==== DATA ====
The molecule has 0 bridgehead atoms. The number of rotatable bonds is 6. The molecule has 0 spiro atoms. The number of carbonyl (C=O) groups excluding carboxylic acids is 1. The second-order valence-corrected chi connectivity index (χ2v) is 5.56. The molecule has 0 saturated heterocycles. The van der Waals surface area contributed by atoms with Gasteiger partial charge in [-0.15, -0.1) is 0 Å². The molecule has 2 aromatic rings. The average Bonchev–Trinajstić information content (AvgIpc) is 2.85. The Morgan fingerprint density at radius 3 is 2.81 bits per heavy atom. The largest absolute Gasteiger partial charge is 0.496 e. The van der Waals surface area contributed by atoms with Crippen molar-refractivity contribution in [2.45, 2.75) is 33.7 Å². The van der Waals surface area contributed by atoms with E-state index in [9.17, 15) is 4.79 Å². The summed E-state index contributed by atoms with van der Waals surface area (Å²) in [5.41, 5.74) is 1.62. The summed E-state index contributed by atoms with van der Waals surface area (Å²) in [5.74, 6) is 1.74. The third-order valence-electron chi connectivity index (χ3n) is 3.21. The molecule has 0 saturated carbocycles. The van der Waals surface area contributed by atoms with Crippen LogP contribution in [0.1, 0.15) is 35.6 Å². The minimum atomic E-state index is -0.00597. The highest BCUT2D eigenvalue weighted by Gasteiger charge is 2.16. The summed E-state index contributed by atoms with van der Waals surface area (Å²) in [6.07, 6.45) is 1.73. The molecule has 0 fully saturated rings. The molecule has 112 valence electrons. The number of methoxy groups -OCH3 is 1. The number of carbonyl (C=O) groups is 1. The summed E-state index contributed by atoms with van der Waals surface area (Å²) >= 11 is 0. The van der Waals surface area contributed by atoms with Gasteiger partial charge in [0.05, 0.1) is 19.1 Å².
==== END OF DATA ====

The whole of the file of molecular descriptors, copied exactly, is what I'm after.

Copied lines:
The molecule has 0 bridgehead atoms. The number of rotatable bonds is 6. The molecule has 0 spiro atoms. The number of carbonyl (C=O) groups excluding carboxylic acids is 1. The second-order valence-corrected chi connectivity index (χ2v) is 5.56. The molecule has 0 saturated heterocycles. The van der Waals surface area contributed by atoms with Gasteiger partial charge in [-0.15, -0.1) is 0 Å². The molecule has 2 aromatic rings. The average Bonchev–Trinajstić information content (AvgIpc) is 2.85. The Morgan fingerprint density at radius 3 is 2.81 bits per heavy atom. The largest absolute Gasteiger partial charge is 0.496 e. The van der Waals surface area contributed by atoms with Crippen molar-refractivity contribution in [2.45, 2.75) is 33.7 Å². The van der Waals surface area contributed by atoms with E-state index in [9.17, 15) is 4.79 Å². The summed E-state index contributed by atoms with van der Waals surface area (Å²) in [5.41, 5.74) is 1.62. The summed E-state index contributed by atoms with van der Waals surface area (Å²) in [5.74, 6) is 1.74. The third-order valence-electron chi connectivity index (χ3n) is 3.21. The molecule has 0 saturated carbocycles. The van der Waals surface area contributed by atoms with Crippen LogP contribution in [0.1, 0.15) is 35.6 Å². The minimum atomic E-state index is -0.00597. The highest BCUT2D eigenvalue weighted by Gasteiger charge is 2.16. The summed E-state index contributed by atoms with van der Waals surface area (Å²) in [6.07, 6.45) is 1.73. The molecule has 0 fully saturated rings. The molecule has 112 valence electrons. The number of methoxy groups -OCH3 is 1. The number of carbonyl (C=O) groups is 1. The summed E-state index contributed by atoms with van der Waals surface area (Å²) >= 11 is 0. The van der Waals surface area contributed by atoms with Gasteiger partial charge in [0.05, 0.1) is 19.1 Å².